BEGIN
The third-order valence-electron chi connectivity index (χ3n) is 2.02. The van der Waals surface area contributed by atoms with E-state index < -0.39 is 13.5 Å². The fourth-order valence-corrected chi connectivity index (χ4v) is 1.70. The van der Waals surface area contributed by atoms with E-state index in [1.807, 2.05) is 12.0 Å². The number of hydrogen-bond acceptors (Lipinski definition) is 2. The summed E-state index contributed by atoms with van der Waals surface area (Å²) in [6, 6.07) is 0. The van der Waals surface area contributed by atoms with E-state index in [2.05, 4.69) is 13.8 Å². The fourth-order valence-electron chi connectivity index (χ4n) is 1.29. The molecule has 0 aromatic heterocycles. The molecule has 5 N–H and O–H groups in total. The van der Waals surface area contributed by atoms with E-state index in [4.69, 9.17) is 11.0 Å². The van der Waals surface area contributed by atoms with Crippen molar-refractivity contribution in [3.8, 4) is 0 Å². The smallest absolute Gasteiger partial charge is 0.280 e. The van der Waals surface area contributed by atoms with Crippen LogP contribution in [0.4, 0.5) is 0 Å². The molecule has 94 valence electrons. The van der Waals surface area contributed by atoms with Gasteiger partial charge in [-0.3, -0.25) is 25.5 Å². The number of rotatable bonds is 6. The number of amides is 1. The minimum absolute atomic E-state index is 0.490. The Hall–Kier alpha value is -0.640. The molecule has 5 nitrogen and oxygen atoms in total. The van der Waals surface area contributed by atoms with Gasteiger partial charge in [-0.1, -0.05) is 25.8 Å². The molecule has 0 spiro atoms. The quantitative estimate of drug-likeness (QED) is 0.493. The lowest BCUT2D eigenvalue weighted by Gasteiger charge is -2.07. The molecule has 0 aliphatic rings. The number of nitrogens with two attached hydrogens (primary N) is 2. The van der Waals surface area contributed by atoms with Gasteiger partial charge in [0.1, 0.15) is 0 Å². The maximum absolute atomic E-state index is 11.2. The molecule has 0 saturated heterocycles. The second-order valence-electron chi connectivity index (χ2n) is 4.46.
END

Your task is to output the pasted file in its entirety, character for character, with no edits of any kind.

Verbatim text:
The third-order valence-electron chi connectivity index (χ3n) is 2.02. The van der Waals surface area contributed by atoms with E-state index < -0.39 is 13.5 Å². The fourth-order valence-corrected chi connectivity index (χ4v) is 1.70. The van der Waals surface area contributed by atoms with E-state index in [1.807, 2.05) is 12.0 Å². The number of hydrogen-bond acceptors (Lipinski definition) is 2. The summed E-state index contributed by atoms with van der Waals surface area (Å²) in [6, 6.07) is 0. The van der Waals surface area contributed by atoms with E-state index in [2.05, 4.69) is 13.8 Å². The fourth-order valence-electron chi connectivity index (χ4n) is 1.29. The molecule has 0 aromatic heterocycles. The molecule has 5 N–H and O–H groups in total. The van der Waals surface area contributed by atoms with E-state index in [4.69, 9.17) is 11.0 Å². The van der Waals surface area contributed by atoms with Crippen molar-refractivity contribution in [3.8, 4) is 0 Å². The smallest absolute Gasteiger partial charge is 0.280 e. The van der Waals surface area contributed by atoms with Crippen LogP contribution in [0.4, 0.5) is 0 Å². The molecule has 94 valence electrons. The van der Waals surface area contributed by atoms with Gasteiger partial charge in [-0.3, -0.25) is 25.5 Å². The number of rotatable bonds is 6. The number of amides is 1. The minimum absolute atomic E-state index is 0.490. The Hall–Kier alpha value is -0.640. The molecule has 5 nitrogen and oxygen atoms in total. The van der Waals surface area contributed by atoms with Gasteiger partial charge in [-0.1, -0.05) is 25.8 Å². The molecule has 0 spiro atoms. The quantitative estimate of drug-likeness (QED) is 0.493. The lowest BCUT2D eigenvalue weighted by Gasteiger charge is -2.07. The molecule has 0 aliphatic rings. The number of nitrogens with two attached hydrogens (primary N) is 2. The van der Waals surface area contributed by atoms with Gasteiger partial charge in [0.1, 0.15) is 0 Å². The maximum absolute atomic E-state index is 11.2. The molecule has 0 saturated heterocycles. The second-order valence-electron chi connectivity index (χ2n) is 4.46.